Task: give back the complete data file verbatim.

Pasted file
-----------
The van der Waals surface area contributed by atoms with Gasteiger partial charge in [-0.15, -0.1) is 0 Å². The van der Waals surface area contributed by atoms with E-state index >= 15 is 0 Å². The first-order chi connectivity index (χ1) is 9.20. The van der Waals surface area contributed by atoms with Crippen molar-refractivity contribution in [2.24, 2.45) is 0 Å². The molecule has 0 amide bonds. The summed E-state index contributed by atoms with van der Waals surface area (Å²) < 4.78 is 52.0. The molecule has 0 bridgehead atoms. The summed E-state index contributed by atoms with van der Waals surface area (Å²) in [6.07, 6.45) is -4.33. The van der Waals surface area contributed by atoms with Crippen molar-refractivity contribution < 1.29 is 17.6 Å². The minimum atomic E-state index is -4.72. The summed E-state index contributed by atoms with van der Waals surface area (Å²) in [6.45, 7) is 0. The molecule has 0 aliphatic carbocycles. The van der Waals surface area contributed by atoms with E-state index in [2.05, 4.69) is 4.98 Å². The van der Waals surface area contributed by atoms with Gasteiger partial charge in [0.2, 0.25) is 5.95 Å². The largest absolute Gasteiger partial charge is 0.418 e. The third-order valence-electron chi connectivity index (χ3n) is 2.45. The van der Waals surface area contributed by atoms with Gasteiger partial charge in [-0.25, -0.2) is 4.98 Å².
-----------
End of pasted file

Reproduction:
The van der Waals surface area contributed by atoms with Gasteiger partial charge in [-0.15, -0.1) is 0 Å². The van der Waals surface area contributed by atoms with E-state index >= 15 is 0 Å². The first-order chi connectivity index (χ1) is 9.20. The van der Waals surface area contributed by atoms with Crippen molar-refractivity contribution in [2.24, 2.45) is 0 Å². The molecule has 0 amide bonds. The summed E-state index contributed by atoms with van der Waals surface area (Å²) < 4.78 is 52.0. The molecule has 0 bridgehead atoms. The summed E-state index contributed by atoms with van der Waals surface area (Å²) in [6.07, 6.45) is -4.33. The van der Waals surface area contributed by atoms with Crippen molar-refractivity contribution < 1.29 is 17.6 Å². The minimum atomic E-state index is -4.72. The summed E-state index contributed by atoms with van der Waals surface area (Å²) in [6.45, 7) is 0. The molecule has 0 aliphatic carbocycles. The van der Waals surface area contributed by atoms with E-state index in [2.05, 4.69) is 4.98 Å². The van der Waals surface area contributed by atoms with Gasteiger partial charge in [0.2, 0.25) is 5.95 Å². The largest absolute Gasteiger partial charge is 0.418 e. The third-order valence-electron chi connectivity index (χ3n) is 2.45. The van der Waals surface area contributed by atoms with Gasteiger partial charge in [-0.25, -0.2) is 4.98 Å².